The Rock Café is located at 114 W.
Main St. in Stroud, OK. The café is open from 6:00am to 9:00pm
seven days a week. For information, call 918-968-3990.
Like so many Route 66 roadside
businesses, the landmark Rock Café in Stroud began as a start up
business with modest capital. Owner Roy Rives took three years
to finish construction and, at times, resorted to hiring high
school students as a labor force. The concrete foundation of the
Bungalow/Craftsman influenced café was poured by wheelbarrow,
and its now famous Giraffe-style sandstone exterior may very
well have been the result of economy over inspiration. Some say
that Mr. Rives spotted a deal and purchased the entire supply of
local colorful sandstone (leftovers from a recent construction
project on Route 66) for just five dollars.
Rock Café finally opened for business in August 1939, conditions
were favorable. Traffic along the Mother Road steadily increased
as America emerged from the Great Depression. The café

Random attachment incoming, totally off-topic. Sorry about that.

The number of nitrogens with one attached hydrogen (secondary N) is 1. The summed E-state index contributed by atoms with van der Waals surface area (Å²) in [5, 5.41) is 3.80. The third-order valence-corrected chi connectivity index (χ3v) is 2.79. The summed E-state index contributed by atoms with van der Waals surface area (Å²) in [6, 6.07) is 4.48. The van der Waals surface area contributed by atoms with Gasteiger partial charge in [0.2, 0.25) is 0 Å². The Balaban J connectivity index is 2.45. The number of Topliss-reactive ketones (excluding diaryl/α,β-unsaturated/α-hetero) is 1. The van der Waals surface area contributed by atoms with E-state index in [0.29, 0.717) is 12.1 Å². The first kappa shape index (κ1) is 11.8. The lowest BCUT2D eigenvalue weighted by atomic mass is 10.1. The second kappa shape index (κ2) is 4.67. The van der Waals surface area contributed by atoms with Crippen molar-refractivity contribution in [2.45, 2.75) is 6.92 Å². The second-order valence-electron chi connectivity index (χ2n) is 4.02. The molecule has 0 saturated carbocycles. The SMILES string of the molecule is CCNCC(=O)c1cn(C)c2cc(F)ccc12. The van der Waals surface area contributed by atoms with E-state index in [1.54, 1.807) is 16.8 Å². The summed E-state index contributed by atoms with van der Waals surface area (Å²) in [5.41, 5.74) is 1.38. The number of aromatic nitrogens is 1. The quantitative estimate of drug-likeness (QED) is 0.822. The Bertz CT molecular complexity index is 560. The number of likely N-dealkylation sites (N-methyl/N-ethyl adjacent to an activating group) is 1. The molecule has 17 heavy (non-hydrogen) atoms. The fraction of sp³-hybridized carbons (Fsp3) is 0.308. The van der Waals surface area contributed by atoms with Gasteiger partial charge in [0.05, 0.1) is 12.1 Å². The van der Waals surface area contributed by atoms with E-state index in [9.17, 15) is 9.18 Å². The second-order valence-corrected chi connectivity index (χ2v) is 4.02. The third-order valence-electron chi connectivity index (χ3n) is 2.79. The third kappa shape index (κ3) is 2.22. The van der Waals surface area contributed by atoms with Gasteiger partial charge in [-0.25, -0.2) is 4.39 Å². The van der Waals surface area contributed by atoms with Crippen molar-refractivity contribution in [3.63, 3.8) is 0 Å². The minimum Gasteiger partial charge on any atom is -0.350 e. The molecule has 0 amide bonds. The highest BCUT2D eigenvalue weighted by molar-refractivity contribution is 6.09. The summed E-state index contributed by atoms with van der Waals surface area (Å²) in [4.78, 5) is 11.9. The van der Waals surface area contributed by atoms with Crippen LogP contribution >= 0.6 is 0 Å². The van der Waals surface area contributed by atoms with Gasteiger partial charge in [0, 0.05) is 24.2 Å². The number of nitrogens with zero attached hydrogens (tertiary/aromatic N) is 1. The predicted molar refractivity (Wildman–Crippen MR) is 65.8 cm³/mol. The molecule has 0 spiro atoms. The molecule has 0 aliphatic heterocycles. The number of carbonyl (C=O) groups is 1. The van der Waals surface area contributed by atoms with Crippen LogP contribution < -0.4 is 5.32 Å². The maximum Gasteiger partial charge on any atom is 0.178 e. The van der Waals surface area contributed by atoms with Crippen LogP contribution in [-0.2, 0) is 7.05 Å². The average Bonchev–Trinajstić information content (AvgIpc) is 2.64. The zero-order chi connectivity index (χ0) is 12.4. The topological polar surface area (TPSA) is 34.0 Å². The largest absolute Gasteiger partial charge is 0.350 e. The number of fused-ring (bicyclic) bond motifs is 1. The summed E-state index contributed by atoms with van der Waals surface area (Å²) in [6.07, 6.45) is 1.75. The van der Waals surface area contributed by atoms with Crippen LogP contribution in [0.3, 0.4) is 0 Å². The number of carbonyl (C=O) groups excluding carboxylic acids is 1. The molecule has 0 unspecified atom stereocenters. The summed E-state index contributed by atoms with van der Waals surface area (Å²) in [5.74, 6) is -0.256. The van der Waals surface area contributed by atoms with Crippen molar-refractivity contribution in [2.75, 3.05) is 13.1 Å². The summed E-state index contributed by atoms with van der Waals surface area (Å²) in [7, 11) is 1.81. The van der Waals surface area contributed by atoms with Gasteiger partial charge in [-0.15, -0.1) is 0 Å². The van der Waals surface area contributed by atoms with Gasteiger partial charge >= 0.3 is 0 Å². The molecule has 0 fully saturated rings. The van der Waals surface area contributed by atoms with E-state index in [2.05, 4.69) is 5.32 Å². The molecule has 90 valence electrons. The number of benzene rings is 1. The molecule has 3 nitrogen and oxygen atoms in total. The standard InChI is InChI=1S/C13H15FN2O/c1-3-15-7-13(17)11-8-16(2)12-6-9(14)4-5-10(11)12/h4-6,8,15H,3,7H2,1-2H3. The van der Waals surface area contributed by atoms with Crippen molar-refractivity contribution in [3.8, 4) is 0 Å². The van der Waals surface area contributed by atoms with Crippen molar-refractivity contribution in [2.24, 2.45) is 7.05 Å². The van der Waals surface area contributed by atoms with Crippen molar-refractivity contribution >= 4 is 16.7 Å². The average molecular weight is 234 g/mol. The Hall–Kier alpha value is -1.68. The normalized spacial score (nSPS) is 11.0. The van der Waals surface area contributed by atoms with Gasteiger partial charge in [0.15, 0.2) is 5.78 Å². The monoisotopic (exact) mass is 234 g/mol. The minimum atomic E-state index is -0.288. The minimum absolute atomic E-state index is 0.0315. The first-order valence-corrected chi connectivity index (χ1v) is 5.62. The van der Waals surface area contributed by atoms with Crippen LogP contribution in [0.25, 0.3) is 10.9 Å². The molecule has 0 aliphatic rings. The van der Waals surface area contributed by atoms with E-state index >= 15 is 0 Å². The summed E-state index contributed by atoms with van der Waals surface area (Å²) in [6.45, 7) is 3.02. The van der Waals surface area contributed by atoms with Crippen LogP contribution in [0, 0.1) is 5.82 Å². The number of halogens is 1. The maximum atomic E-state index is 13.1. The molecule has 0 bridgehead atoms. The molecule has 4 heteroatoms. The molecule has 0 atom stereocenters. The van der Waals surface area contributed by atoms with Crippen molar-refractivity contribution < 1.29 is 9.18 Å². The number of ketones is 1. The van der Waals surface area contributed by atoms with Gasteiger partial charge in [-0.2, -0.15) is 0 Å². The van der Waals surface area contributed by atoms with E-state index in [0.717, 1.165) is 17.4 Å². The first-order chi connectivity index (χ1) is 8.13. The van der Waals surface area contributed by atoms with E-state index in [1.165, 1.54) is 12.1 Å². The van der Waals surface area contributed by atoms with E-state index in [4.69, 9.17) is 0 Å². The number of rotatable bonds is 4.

flourished even during the rationing years of World War II, in
part because it doubled as a stop for the Greyhound bus lines
that carried thousands of travelers and hungry, thirsty GIs to
and from home leave. Following the war, the café went to a
24-hour schedule, a sign that Route 66 was entering its boom
years. The café installed its strikingly modernistic neon sign
in the late 1940s.
The Rock Café survived the
decommissioning of Route 66, but by the early 1990s, the
restaurant needed extensive rehabilitation. When the current
owners purchased the property in 1993, the outlook appeared
grim, and it got worse when in 1999 a major tornado hit Stroud,
devastating the town’s economy. Persisting through a commitment
to their adopted town and to the memory of the Mother Road, the
owners held on. In 2001, they succeeded in placing the café in
the National Register of Historic Places and received a cost
share grant from the National Park Service’s Route 66 Corridor
Preservation Program the same year.
The owners used the
funds for a top to bottom rehabilitation of the café, including
restoration work on the green tin roof, neon sign, and
Giraffe-style sandstone exterior. They also restored two
original entrances on the east and west sides of the café that
had been covered over with stone. The entire dining room
returned to an earlier era with booths, counter, and counter
stools restored to an original floor plan. In 2008, the café
suffered a disastrous fire. Funding from NPS and National Trust
Southwest Office assisted with post-fire assessment and
preservation plan that led to meticulous rehabilitation of the
cafe. Reopened in 2009, this welcoming roadside café is a
favorite stop for travelers along historic Route 66.